Penang: World Capital of Street Food

WITH more hawker stalls per square foot than any other place in the world, Penang well deserves the title of foodie capital of Malaysia (and some say South East Asia!). Both locals and foreigners alike travel to this bustling island city of 1.68 mil to sample some of its specialties – from hot and sour assam laksa to firey wok-stir friedChar Kuey Teow and cooling Cendol on a bed of shaved ice. Let’s see what they have on the island!


Wewent food hunting according to a promotional pamphlet we picked up at our hotel – which brought us to Lebuh Kimberley in George Town. There was a famous curry mee stall there, but unfortunately, they only sold one item (curry mee… duh!) and Moo said she couldn’t eat it so we ended up going in a random coffeeshop instead. The place is called Sin Guat Keong and has a couple of noodle stalls on the inside. I ordered the wantan mee, which was Rm3.20 wtf.

Noodles at this price literally do not exist anymore in Kuala Lumpur, where an average bowl is RM4.50. The ‘small’ portion was humongous and was topped with one piece of fried wantan (pork/shrimp dumpling), two boiled ones, bok choy and charsiu (roasted barbecue pork). Tastewise, the chef was heavy handed with the soy sauce but the noodles were otherwise decent.


Parents had the Kuey Teow th’ng, a Penang specialty. This Hokkien dish is made up of minced pork in a clear broth, served with flat glass noodles, vegetables and fishballs – like Vietnamese pho. Again, the portions were ginormous and it only costs RM4. Talk about value for money!


86, Lebuh Kimberley
10100 Georgetown, Pulau Pinang



I found two familiar fast food chains on the island, which were housed in colonial-era looking houses. The first (left), Birch House, was a tin-smelting office built in the late 1800s by the British, back when they occupied Malaya. It’s interesting how the old and new converged together – a heritage building is now home to a modern, fast food chain.


At night, we had our dinner along the famous Gurney Drive – a stretch of hawker stalls, shopping malls and entertainment along a rocky beach. Dozens of makeshift stalls are set up in a foodcourt, offering every sort of food imaginable. My parents, being fans of rojak, ordered a plate as a snack.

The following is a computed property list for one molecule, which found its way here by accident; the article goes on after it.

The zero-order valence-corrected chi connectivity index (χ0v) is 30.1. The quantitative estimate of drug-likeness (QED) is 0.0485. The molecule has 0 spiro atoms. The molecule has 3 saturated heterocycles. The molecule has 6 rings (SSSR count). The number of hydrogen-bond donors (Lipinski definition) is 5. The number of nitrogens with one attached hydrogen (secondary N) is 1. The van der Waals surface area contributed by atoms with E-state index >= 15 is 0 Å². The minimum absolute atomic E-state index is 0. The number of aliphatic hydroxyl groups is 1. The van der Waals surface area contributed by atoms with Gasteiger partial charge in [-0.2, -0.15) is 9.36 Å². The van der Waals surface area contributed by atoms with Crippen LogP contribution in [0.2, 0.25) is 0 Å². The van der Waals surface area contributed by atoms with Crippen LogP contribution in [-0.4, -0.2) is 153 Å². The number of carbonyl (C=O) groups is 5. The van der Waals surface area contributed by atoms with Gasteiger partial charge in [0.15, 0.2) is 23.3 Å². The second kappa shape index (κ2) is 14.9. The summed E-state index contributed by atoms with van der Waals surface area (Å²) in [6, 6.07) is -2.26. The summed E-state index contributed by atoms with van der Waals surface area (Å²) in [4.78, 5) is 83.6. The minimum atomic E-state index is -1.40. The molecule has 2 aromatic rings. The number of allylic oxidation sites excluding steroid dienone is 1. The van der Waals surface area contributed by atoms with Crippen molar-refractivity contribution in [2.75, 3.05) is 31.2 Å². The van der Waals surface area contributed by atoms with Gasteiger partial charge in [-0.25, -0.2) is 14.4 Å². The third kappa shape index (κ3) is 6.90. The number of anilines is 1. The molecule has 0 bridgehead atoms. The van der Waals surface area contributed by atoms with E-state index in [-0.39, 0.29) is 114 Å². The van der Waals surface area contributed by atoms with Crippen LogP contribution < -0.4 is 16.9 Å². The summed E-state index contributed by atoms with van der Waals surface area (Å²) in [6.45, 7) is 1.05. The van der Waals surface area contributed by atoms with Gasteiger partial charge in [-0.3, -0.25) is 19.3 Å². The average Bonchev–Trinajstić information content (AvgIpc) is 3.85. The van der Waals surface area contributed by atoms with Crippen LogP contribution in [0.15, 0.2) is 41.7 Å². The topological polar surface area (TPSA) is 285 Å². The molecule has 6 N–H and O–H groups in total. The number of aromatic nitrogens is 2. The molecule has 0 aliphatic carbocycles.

Rojak is a traditional Malaysian fruit and vegetable salad dish, but the version differs according to each race’s special preparations and ingredients. The one we had had slices of charkuey(crispy fried crullers), chopped peanuts and cucumber tossed in a thick, dark and gooey prawn paste which gave it a distinctly sweet flavour. Other versions have sliced vegetables in thin strips. The Rojak is the epitome of Malaysian culture – a mishmash of everything coming together to form a unified and harmonious taste. The term ‘rojak’ is also used to refer to the way we tend to mix dialects, be it from Malay, English, Chinese or Indian – into our daily lives.


‘Pai tee’, a Nyonya (Straits Chinese) dish with shredded and boiled turnip (sometimes with beansprouts) in a ‘top hat’ crispy cup, which acts like a pastry shell for the filling. It is then topped with crunchy fried condiments. I love the different textures in these bite-sized snacks, but the stall we ordered the first batch from was a rip off at RM5. I went to another stall and they sold the same portions/amount at RM2 less. So when you’re here, make sure not to settle for the anything less than the cheapest, since there are literally dozens of stalls in the area.


Popiah – rice cake rolls stuffed with shredded turnip, vegetables, chilli sauce and other condiments.

Hungry yet? Head on up to Penang for a gastronomic adventure of your own!


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